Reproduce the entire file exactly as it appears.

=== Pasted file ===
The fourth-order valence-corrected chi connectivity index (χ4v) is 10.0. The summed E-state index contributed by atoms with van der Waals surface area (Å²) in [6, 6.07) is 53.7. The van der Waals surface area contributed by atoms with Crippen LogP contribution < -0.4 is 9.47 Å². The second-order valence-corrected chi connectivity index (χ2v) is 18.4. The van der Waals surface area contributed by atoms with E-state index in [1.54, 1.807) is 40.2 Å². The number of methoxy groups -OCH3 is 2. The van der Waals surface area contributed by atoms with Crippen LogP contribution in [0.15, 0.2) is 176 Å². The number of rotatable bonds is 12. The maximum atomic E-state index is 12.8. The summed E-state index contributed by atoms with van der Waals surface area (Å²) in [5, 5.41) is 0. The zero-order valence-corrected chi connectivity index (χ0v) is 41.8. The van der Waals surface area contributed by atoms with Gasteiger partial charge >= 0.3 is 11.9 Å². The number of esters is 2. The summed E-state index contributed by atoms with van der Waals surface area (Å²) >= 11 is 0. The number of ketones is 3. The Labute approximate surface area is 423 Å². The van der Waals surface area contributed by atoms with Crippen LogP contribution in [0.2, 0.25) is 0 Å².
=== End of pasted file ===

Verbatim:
The fourth-order valence-corrected chi connectivity index (χ4v) is 10.0. The summed E-state index contributed by atoms with van der Waals surface area (Å²) in [6, 6.07) is 53.7. The van der Waals surface area contributed by atoms with Crippen LogP contribution < -0.4 is 9.47 Å². The second-order valence-corrected chi connectivity index (χ2v) is 18.4. The van der Waals surface area contributed by atoms with E-state index in [1.54, 1.807) is 40.2 Å². The number of methoxy groups -OCH3 is 2. The van der Waals surface area contributed by atoms with Crippen LogP contribution in [0.15, 0.2) is 176 Å². The number of rotatable bonds is 12. The maximum atomic E-state index is 12.8. The summed E-state index contributed by atoms with van der Waals surface area (Å²) in [5, 5.41) is 0. The zero-order valence-corrected chi connectivity index (χ0v) is 41.8. The van der Waals surface area contributed by atoms with Gasteiger partial charge >= 0.3 is 11.9 Å². The number of esters is 2. The summed E-state index contributed by atoms with van der Waals surface area (Å²) >= 11 is 0. The number of ketones is 3. The Labute approximate surface area is 423 Å². The van der Waals surface area contributed by atoms with Crippen LogP contribution in [0.2, 0.25) is 0 Å².